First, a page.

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Live Fresh Oysters Will Be Zapped for Vibrio at Biloxi Airport

Down in Pass Christian at Bay St. Louis, Mississippi, as the adjoining waters of the Gulf of Mexico warm, Crystal Seas Seafood is offering its customers something new that the seafood company is calling “Crystal Clear Oysters.” The “live,” in-shell oysters are kept cold from reef to table for a promised reef-fresh flavor. Oh, and they’ve been irradiated to eliminate Vibrio to non-detectable levels and tested for quality assurance.

Vibrio are dangerous bacteria that can cause serious foodborne illness in those who eat contaminated shellfish. They are the summer’s bug-a-boo for raw oysters, causing illnesses and harvest area closures.

But this summer, Vibrios won’t threaten sales for Crystal Seas Seafood because the Mississippi Gulf company will be using a new $5 million food irradiation facility located at the Gulfport-Biloxi International Airport.

The irradiation service is built into a $12 million cargo warehouse at the airport, which has completed a $51 million expansion since Hurricane Katrina. The company that runs the irradiation business, Gateway America, LLC, says it is offering the Gulf oyster industry a way to increase food safety and extend the shelf life of its shellfish.

Before the arrival of irradiation at the airport, the Mississippi Department of Marine Resources recognized three post-harvest processing options for oysters. They included:

  • Individually Quick Frozen (IQF) – Oysters are frozen to reduce microorganisms including Vibrio bacteria and increase shelf life.
  • Heat-Cool Pasteurization (HCP) – Oysters are put through a patented hot-cold pasteurization process, often used for packing for the half shell market.
  • High Hydrostatic Pressure (HHP) – Oysters are subjected to a patented high-pressure system that decreases microorganisms including Vibrio, used for both half shell and shucked meat.

The state’s education materials for oystermen does recognize the potential for irradiation, high pulse magnet and value-added product technologies for post harvesting, but that future has arrived at the airport.

In a region where aficionados will discuss and debate the taste and texture of raw oysters almost by reef, many will be watching the reaction to the Crystal Clear Oysters.  Crystal Seas Seafood can make the claim their oyster will be keep cold until served because irradiation only increases the temperature by about a half degree and it’s then brought back down. That’s far less “heat” applied than other intervention methods.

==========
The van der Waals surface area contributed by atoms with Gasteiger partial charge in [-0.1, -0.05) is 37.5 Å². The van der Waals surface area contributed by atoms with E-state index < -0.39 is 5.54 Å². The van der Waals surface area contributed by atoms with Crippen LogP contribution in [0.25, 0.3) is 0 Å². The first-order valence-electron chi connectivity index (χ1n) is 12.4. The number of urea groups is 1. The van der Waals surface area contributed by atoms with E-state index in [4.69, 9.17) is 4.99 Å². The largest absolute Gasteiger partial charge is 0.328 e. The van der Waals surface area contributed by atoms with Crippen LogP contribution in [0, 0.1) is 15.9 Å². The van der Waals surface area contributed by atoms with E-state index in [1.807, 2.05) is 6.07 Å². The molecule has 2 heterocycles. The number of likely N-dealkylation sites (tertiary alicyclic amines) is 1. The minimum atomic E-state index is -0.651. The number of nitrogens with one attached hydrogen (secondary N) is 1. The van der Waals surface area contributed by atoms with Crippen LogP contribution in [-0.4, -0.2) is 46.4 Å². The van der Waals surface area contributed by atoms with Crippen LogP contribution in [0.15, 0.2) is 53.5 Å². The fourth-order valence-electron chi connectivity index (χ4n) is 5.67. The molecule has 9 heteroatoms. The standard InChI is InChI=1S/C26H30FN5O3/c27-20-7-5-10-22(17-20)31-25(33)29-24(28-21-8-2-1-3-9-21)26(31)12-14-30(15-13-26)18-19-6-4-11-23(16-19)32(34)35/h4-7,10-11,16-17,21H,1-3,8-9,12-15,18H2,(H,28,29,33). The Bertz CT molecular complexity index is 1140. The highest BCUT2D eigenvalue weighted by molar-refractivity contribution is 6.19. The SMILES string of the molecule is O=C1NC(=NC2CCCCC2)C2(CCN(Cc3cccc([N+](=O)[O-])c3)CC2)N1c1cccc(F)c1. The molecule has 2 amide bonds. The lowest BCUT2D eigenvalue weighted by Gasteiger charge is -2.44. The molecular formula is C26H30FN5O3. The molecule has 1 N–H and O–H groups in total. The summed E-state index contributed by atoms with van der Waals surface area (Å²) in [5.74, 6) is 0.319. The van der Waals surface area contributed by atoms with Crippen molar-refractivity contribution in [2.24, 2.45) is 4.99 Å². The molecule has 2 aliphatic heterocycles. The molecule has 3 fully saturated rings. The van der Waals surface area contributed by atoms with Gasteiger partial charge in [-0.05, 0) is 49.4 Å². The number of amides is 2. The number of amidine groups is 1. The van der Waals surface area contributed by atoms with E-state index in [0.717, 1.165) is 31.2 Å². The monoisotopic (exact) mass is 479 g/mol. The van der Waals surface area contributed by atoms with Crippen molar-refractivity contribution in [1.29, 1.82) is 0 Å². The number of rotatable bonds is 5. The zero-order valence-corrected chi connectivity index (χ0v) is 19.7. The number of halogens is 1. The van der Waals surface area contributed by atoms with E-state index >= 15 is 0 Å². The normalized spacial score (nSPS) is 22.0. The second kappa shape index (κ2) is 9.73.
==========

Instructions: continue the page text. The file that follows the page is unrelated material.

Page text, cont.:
Gateway’s food customers at the new airport facility are not limited to oystermen. It says exotic produce and imports going through the port of entry will have to go through irradiation.

Vibrio vulnificus (V. vulnificus) and Vibrio parahaemolyticus (V. parahaemolyticus) are bacteria that occur naturally in warm coastal areas, such as the Gulf of Mexico, and their presence often leads to harvest area closures after raw or undercooked oysters are consumed and make people sick, or after water temperatures are deemed to amenable to the bacteria.

V. parahaemolyticus can causes non-bloody diarrhea as soon as 2 to 48 hours after exposure. V. vulnificus infects the bloodstream of immune compromised persons and after a 1 to 7 day incubation period can result in death within two days.

Vibrio bacteria occur naturally in the Gulf of Mexico. During warm-water months high concentrations can occur.

Early in the Obama Administration, the U.S. Food and Drug Administration (FDA) tried to ban raw oysters during the more dangerous summer months, but reaction from the Gulf caused the federal government to back off the idea—at least for the time being.

© Food Safety News